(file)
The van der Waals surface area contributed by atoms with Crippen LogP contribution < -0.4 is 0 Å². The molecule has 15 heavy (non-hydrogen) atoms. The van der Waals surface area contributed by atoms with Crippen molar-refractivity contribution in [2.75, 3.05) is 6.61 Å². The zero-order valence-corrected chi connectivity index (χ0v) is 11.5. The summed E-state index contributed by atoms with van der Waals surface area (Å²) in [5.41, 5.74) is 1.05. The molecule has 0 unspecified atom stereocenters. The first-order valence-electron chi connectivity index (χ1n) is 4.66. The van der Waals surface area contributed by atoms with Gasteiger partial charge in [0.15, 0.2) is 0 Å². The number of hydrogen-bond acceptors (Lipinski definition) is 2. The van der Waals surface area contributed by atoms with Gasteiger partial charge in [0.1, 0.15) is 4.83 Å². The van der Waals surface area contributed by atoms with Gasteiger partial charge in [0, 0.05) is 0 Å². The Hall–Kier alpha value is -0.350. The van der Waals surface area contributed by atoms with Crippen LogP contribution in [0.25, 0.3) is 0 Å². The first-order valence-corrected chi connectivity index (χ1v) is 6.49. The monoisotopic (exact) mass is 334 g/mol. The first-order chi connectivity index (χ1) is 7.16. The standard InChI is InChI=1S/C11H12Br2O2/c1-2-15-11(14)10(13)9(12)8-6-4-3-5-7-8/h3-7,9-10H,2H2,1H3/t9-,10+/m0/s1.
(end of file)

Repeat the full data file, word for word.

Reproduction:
The van der Waals surface area contributed by atoms with Crippen LogP contribution < -0.4 is 0 Å². The molecule has 15 heavy (non-hydrogen) atoms. The van der Waals surface area contributed by atoms with Crippen molar-refractivity contribution in [2.75, 3.05) is 6.61 Å². The zero-order valence-corrected chi connectivity index (χ0v) is 11.5. The summed E-state index contributed by atoms with van der Waals surface area (Å²) in [5.41, 5.74) is 1.05. The molecule has 0 unspecified atom stereocenters. The first-order valence-electron chi connectivity index (χ1n) is 4.66. The van der Waals surface area contributed by atoms with Gasteiger partial charge in [0.15, 0.2) is 0 Å². The number of hydrogen-bond acceptors (Lipinski definition) is 2. The van der Waals surface area contributed by atoms with Gasteiger partial charge in [0.1, 0.15) is 4.83 Å². The van der Waals surface area contributed by atoms with Gasteiger partial charge in [0, 0.05) is 0 Å². The Hall–Kier alpha value is -0.350. The van der Waals surface area contributed by atoms with Crippen LogP contribution in [0.25, 0.3) is 0 Å². The first-order valence-corrected chi connectivity index (χ1v) is 6.49. The monoisotopic (exact) mass is 334 g/mol. The first-order chi connectivity index (χ1) is 7.16. The standard InChI is InChI=1S/C11H12Br2O2/c1-2-15-11(14)10(13)9(12)8-6-4-3-5-7-8/h3-7,9-10H,2H2,1H3/t9-,10+/m0/s1.